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The Project ITER – past and present

April 30, 2011
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Composed by Galina Vitkova


The logo of the ITER Organization

The logo of the ITER Organization


„We firmly believe that to harness fusion energy is the only way to reconcile huge conflicting demands which will confront humanity sooner or later“

Director-General Osamu Motojima,  Opening address, Monaco International ITER Fusion Energy Days, 23 November 2010


ITER was originally an acronym for International Thermonuclear Experimental Reactor, but that title was dropped in view of the negatively popular connotation of “thermonuclear“, especially in conjunction with “experimental”. “Iter” also means “journey”, “direction” or “way” in Latin, taking into consideration ITER potential role in harnessing nuclear fusion (see also The ViCTE Newsletter Number 28 – SVOMT revising/March 2011 Nuclear power – fission and fusion) as a peaceful power source.

ITER is a large-scale scientific project intended to prove the practicability of fusion as an energy source, to prove that it can work without negative impact. Moreover, it is expected to collect the data necessary for the design and subsequent operation of the first electricity-producing fusion power plant. Besides, it aims to demonstrate the possibility to produce commercial energy from fusion. ITER is the culmination of decades of fusion research: more than 200 tokamaks (see also The ViCTE Newsletter Number 29 – Easy such and so / April 2011 Nuclear power – tokamaks) built over the world have paved the way to the ITER experiment. ITER is the result of the knowledge and experience these machines have accumulated. ITER, which will be twice the size of the largest tokamak currently operating, is conceived as the necessary experimental step on the way to a demonstration of a fusion power plant potential.

The scientific goal of the ITER project is to deliver ten times the power it consumes. From 50 MW of input power, the ITER machine is designed to produce 500 MW of fusion power – the first of all fusion experiments producing net energy. During its operational lifetime, ITER will test key technologies necessary for the next step, will develop technologies and processes needed for a fusion power plant – including superconducting magnets and remote handling (maintenance by robot). Furthermore, it will verify tritium breeding concepts, will refine neutron shield/heat conversion technology. As a result the ITER project will demonstrate that a fusion power plant is able to capture fusion energy for commercial use.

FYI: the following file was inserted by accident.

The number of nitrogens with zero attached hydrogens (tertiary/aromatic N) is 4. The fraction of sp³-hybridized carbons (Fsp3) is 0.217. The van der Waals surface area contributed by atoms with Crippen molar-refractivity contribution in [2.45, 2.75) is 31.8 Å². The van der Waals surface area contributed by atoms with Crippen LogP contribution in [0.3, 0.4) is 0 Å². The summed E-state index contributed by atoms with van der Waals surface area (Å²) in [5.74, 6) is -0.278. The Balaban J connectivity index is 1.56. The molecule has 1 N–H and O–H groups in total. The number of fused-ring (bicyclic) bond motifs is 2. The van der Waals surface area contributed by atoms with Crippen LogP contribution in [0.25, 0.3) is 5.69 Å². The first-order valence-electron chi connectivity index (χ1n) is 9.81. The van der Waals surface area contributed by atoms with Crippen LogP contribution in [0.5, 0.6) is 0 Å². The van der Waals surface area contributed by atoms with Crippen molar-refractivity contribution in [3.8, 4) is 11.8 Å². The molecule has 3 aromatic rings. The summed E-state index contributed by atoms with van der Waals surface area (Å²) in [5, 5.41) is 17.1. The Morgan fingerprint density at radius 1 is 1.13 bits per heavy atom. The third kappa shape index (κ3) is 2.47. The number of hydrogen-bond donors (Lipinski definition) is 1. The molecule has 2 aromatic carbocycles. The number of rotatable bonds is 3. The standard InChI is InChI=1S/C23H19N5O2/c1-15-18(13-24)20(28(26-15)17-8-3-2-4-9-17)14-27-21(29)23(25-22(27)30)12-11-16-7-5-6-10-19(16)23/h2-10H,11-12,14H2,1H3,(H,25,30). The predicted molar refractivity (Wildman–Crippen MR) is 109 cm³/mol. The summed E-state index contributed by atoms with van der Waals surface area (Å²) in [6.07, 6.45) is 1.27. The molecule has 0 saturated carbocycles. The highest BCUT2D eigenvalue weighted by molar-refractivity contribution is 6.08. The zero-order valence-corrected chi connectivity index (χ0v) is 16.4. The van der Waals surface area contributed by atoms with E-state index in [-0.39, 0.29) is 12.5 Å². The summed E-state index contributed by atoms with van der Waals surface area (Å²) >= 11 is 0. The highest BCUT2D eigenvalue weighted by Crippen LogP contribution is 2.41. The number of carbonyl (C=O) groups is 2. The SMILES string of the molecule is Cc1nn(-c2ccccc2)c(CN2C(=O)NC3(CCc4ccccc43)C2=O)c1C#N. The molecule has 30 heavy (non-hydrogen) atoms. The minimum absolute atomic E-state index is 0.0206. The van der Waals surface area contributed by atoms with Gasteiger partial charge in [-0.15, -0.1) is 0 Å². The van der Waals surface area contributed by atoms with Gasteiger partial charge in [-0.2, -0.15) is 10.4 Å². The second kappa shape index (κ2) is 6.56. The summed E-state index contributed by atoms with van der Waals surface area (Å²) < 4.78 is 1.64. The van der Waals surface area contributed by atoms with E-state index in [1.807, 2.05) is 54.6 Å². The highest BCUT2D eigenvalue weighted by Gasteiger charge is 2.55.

Launched as an idea for international collaboration in 1985, now the ITER Agreement includes China, the European Union, India, Japan, Korea, Russia and the United States, representing over half of the world’s population. Twenty years of the design work and complex negotiations have been necessary to bring the project to where it is today.

The ITER Agreement was officially signed at theElyséePalaceinParison21 November 2006by Ministers from the seven ITER Members. In a ceremony hosted by French President Jacques Chirac and the President of the European Commission M. José Manuel Durao Barroso, this Agreement established a legal international entity to be responsible for construction, operation, and decommissioning of ITER.

On24 October 2007, after ratification by all Members, the ITER Agreement entered into force and officially established the ITER Organization. ITER was originally expected to cost approximately €5billion. However, the rising price of raw materials and changes to the initial design have augmented that amount more than triple, i.e. to €16billion.

Cost Breakdown of ITER Reactor

Cost Breakdown of ITER Reactor


The program is anticipated to last for 30 years – 10 for construction, and 20 of operation. The reactor is expected to take 10 years to build with completion in 2018. The ITER site in Cadarache, France stands ready: in 2010, construction began on the ITER Tokamak and scientific buildings. The seven ITER Members have shared in the design of the installation, the creation of the international project structure, and in its funding.

Key components for the Tokamak will be manufactured in the seven Member States and shipped to Franceby sea. From the port in Berre l’Etang on the Mediterranean, the components will be transported by special convoy along the 104 kilometres of the ITER Itinerary to Cadarache. The exceptional size and weight of certain of the Tokamak components made large-scale public works necessary to widen roads, reinforce bridges and modify intersections. Costs were shared by the Bouches-du-Rhône department Council (79%) and theFrenchState (21%). Work on the Itinerary was completed in December, 2010.

Two trial convoys will be organized in 2011 to put the Itinerary’s resistance and design to the test before a full-scale practice convoy in 2012, and the arrival of the first components for ITER by sea.

Between 2012 and 2017, 200 exceptional convoys will travel by night at reduced speeds along the ITER Itinerary, bypassing 16 villages, negotiating 16 roundabouts, and crossing 35 bridges.

Manufacturing of components for ITER has already begun in Members industries all over the world. So, the level of coordination required for the successful fabrication of over one million parts for the ITER Tokamak alone is daily creating a new model of international scientific collaboration.

ITER, without question, is a very complex project. Building ITER will require a continuous and joint effort involving all partners. In any case, this project remains a challenging task and for most of participants it is a once-in-a-lifetime opportunity to contribute to such a fantastic endeavour.




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